2009 Victory Cory Ness Signature Jackpot Review

The New American Motorcycle goes big on bling

It was a seemingly innocuous moment at Daytona International Speedway when a middle-aged man took a long look at the Cory Ness Signature Victory Jackpot as it slowly rumbled past.

But this was no ordinary man. It was Bill Davidson, son of the legendary Willy G. and the current VP of Core Customer Marketing for Harley-Davidson Motor Company. When a cruiser is able to capture his studied attention, the company behind it is certainly doing several things right!

Every motorcyclist loves the feeling of freedom a bike offers, but the individual reasons for riding a motorcycle are nearly as varied as snowflakes. Sportbike pilots demand pure performance, while a scooterist has an emphasis on ease of use and fuel economy.

The Cory Ness Jackpot Signature edition soaking up the rays at the beach.

A cruiser rider presents a unique challenge to manufacturers. It’s an equation that has a style factor as its root – it don’t mean a thing if it ain’t got that bling.

The Ness Signature models epitomize maximum style for Victory Motorcycles. The formula is two parts Victory custom cruiser and one part the creativity and flair of the Ness family.

Ness Family Tree

Motorcyclists who haven’t heard of Arlen Ness should be ashamed of themselves. The Motorcycle Hall of Famer began building custom choppers in the late 1960s and earned an international reputation for his radically creative rolling sculptures through the ’70s and ’80s and beyond. You can read his bio by clicking here.

The word “legend” isn’t hyperbole when it comes to world-famous bike customizer Arlen Ness. His designs have influenced moto culture for more than four decades.

In the late 1990s, Victory Motorcycles was launched as a Polaris Industries offshoot, and the initial models were met with lukewarm response as Victory struggled to develop its own style and identity. In 1999, while Victory designer Michael Song was working on an upcoming model called the Vegas that would later prove to be a stylistic hit, Ness was brought in for his opinion. Two years later, Ness officially entered a consulting role with the Minnesota-based company. Ness’s exploration into the world of production bikes wouldn’t be made alone, as he also brought along his budding custom-building son Cory.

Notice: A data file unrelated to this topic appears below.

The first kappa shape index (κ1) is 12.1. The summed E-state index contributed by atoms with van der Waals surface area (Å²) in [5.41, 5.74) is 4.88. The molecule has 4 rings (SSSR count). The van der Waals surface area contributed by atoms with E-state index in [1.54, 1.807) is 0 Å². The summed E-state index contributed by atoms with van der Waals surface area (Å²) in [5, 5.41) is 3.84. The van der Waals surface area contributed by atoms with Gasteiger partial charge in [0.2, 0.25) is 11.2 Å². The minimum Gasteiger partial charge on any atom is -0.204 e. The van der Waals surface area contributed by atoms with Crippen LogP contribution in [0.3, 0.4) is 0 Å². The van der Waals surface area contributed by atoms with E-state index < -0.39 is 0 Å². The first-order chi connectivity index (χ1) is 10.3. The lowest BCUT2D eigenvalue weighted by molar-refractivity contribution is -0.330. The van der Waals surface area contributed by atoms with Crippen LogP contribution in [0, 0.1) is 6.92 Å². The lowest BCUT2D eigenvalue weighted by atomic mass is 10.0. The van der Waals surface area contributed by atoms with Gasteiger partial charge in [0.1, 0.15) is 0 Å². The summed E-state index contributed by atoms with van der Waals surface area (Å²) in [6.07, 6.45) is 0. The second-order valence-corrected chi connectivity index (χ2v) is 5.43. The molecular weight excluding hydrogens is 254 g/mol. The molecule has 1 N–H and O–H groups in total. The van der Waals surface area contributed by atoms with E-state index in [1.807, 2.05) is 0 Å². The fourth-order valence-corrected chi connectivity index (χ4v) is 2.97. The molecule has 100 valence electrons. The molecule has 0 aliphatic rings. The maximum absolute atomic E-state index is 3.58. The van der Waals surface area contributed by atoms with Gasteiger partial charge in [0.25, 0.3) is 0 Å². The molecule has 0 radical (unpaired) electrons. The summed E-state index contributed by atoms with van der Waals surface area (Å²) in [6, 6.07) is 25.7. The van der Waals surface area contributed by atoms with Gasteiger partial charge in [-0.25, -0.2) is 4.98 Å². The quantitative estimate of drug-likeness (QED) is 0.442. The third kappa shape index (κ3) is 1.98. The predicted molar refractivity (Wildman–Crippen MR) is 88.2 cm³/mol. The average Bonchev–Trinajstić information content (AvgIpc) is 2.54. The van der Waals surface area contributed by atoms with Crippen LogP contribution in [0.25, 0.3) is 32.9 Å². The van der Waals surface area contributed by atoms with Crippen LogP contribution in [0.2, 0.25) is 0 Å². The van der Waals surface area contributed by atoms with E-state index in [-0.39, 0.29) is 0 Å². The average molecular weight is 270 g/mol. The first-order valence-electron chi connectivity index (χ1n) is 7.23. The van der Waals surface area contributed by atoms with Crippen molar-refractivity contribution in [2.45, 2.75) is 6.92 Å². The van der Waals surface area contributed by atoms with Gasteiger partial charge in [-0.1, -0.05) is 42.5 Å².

Although Ness has been inaccurately portrayed as the artist behind the successful Vegas line when it was actually the fruit of designer Song, the opinions of the Ness family were surveyed prior to its launch and every model Victory has since debuted.

“They look at every bike before it goes into production and give us guidance,” commented Victory’s project manager Gary Gray. “But the actual design work is done by us.”

In 2004, the Arlen Ness Vegas became the first of the ongoing Ness Signature Series. Cory Ness has also contributed his own signature models over the years (starting in ’05), and the current pattern is for both Arlen and Cory to have a new version of their namesake bikes in each model year. Consisting mostly of cosmetic additions, the Ness family nonetheless has “total design control” over the models, according to Gray.

The Ness family will likely continue to play a role in Victory Motorcycles, as a third generation of Ness, Cory’s son Zach, also has a consulting agreement with Victory. According to Gray, Zach helps the company have “better appeal with the younger demographic.” Last year the youngest Ness showed off a Kingpin model he customized, perhaps portending an eventual Signature Series bike for himself one day.

Riding a Ness Signature edition is sure to turn heads.
Check out the bitchin’ diamond-cut cylinder fins and billet Landshark wheels.

Arlen’s son Cory authored the Ness Signature bike seen here, and it’s perhaps Victory’s coolest custom ever. Based on the fat-tired Vegas Jackpot platform, the Ness treatment involves cosmetic additions and flourishes such as special paint, wheels, hand and foot controls, and major amounts of chrome and billet.

It’s a serious bling machine, evidenced by Mr. Davidson’s head-swiveling at DIS mentioned above. The design is anchored by the Vegas’ now-familiar tip-to-tip spine shape running through the fenders and fuel tank, and a new LED taillight nicely frenched in to the fender follows the spine theme.

A proper chopper profile is set off by a fat 250mm wide Dunlop Elite 3 rear tire overcompensating for a narrow (90mm) 21-inch front tire, as do all Jackpots. The Cory Ness version deviates in terms of rolling stock by its use of killer Landshark billet wheels, black with machined and polished accents, which were a hit among the cruiser hordes when we tested it during Florida’s Bike Week.

Also receiving major props from the Daytona Beach chopper cognoscenti were the dazzling diamond-cut cylinder fins and its metallic-purple-on-pearl-white paint designed by Cory hisself. Its pinstriping accents are carried through on nearly every panel, from the top of the chrome headlight to the fenders and sidecovers. Even the leather seat receives a similar treatment with matching custom stitching.